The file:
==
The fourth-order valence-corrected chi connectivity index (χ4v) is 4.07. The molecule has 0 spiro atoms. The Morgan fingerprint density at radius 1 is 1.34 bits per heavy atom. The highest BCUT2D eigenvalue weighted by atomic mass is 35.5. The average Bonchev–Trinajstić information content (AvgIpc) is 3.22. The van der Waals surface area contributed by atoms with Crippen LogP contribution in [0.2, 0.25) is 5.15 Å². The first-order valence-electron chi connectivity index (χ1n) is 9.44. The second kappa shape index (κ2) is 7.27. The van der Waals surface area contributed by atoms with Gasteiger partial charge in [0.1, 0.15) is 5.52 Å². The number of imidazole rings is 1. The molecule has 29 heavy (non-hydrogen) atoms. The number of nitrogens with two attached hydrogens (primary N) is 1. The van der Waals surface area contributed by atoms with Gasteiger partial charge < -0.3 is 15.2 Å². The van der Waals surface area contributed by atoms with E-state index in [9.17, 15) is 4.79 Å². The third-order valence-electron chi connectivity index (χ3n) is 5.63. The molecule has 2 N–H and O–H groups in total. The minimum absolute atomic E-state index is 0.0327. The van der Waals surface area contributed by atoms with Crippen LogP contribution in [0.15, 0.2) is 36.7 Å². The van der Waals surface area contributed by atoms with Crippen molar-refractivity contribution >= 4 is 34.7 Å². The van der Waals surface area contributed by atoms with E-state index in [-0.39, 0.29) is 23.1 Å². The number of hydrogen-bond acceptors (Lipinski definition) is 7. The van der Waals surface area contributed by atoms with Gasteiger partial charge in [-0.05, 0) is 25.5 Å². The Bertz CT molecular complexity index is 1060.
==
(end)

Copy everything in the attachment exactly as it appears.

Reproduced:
The fourth-order valence-corrected chi connectivity index (χ4v) is 4.07. The molecule has 0 spiro atoms. The Morgan fingerprint density at radius 1 is 1.34 bits per heavy atom. The highest BCUT2D eigenvalue weighted by atomic mass is 35.5. The average Bonchev–Trinajstić information content (AvgIpc) is 3.22. The van der Waals surface area contributed by atoms with Crippen LogP contribution in [0.2, 0.25) is 5.15 Å². The first-order valence-electron chi connectivity index (χ1n) is 9.44. The second kappa shape index (κ2) is 7.27. The van der Waals surface area contributed by atoms with Gasteiger partial charge in [0.1, 0.15) is 5.52 Å². The number of imidazole rings is 1. The molecule has 29 heavy (non-hydrogen) atoms. The number of nitrogens with two attached hydrogens (primary N) is 1. The van der Waals surface area contributed by atoms with Gasteiger partial charge < -0.3 is 15.2 Å². The van der Waals surface area contributed by atoms with E-state index in [9.17, 15) is 4.79 Å². The third-order valence-electron chi connectivity index (χ3n) is 5.63. The molecule has 2 N–H and O–H groups in total. The minimum absolute atomic E-state index is 0.0327. The van der Waals surface area contributed by atoms with Crippen LogP contribution in [0.15, 0.2) is 36.7 Å². The van der Waals surface area contributed by atoms with Crippen molar-refractivity contribution >= 4 is 34.7 Å². The van der Waals surface area contributed by atoms with E-state index in [-0.39, 0.29) is 23.1 Å². The number of hydrogen-bond acceptors (Lipinski definition) is 7. The van der Waals surface area contributed by atoms with Gasteiger partial charge in [-0.05, 0) is 25.5 Å². The Bertz CT molecular complexity index is 1060.